The performance of anal cytology as a screening test for anal HSILs in homosexual men

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Abstract

BACKGROUND:

Studies regarding the performance of anal cytology in which both the screening test (cytology) and the diagnostic test (high-resolution anoscopy [HRA]) are performed in all members of a screening population are rare. The authors evaluated the performance of liquid-based anal cytology in a cohort of homosexual men in Sydney, New South Wales, Australia.

METHODS:

The Study of the Prevention of Anal Cancer (SPANC) is a 3-year prospective study of the natural history of anal human papillomavirus infection in homosexual men aged ≥35 years. At baseline, all participants underwent a liquid-based anal cytology test and HRA at the same clinical visit. Biopsies were obtained for histological assessment if lesions suspicious for human papillomavirus infection were visible during HRA. Using any cytological abnormality as the threshold, the sensitivity, specificity, and positive and negative predictive values were calculated against histologically diagnosed high-grade squamous intraepithelial lesions (HSILs).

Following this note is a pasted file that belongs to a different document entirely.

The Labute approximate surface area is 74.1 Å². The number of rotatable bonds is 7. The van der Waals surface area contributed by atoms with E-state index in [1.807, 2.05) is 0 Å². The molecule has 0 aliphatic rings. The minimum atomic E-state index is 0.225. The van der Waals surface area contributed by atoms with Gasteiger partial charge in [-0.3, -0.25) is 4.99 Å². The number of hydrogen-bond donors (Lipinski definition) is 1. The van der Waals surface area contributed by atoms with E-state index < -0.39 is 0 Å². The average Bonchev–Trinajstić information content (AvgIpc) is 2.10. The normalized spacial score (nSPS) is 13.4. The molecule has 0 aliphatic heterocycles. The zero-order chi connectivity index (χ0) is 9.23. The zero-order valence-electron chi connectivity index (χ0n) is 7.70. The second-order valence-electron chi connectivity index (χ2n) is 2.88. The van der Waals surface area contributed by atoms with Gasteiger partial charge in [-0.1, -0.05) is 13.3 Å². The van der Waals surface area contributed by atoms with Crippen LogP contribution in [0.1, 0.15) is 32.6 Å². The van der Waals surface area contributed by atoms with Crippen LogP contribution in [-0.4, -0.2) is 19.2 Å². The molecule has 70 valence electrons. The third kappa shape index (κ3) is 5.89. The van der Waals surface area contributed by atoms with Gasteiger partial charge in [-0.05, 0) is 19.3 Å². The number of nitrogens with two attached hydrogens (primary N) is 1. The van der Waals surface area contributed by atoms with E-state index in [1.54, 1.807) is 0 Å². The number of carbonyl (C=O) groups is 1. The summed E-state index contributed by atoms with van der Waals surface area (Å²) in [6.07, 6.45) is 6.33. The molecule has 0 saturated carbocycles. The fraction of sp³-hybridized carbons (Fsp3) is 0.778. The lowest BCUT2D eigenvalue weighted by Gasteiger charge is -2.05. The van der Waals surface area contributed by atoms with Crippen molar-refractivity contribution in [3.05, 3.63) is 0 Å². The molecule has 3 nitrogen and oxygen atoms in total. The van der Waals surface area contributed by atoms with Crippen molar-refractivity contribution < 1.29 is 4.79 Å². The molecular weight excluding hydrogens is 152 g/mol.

RESULTS:

Among 617 men recruited, the median age was 49 years (range, 35-79 years) and 35.7% were positive for the human immunodeficiency virus. Overall, the sensitivity of cytology was 83.2%, the specificity was 52.6%, the positive predictive value was 45.8%, and the negative predictive value was 86.7%. Specificity improved with increasing age (P for trend =.041). Sensitivity was significantly higher in men with >1 anal octant of biopsy-confirmed HSIL (92.9% vs 77.7%; P = .010), and in those who had ≥10 metaplastic cells present on their cytology slides (87.5% vs 70.2%; P = .007).

CONCLUSIONS:

Anal cytology was found to have a higher specificity in older men while maintaining sensitivity. Sensitivity was higher among those with more extensive HSILs and men with metaplastic cells present on cytology. Cancer Cytopathol2016;124:415–24. © 2016 American Cancer Society.

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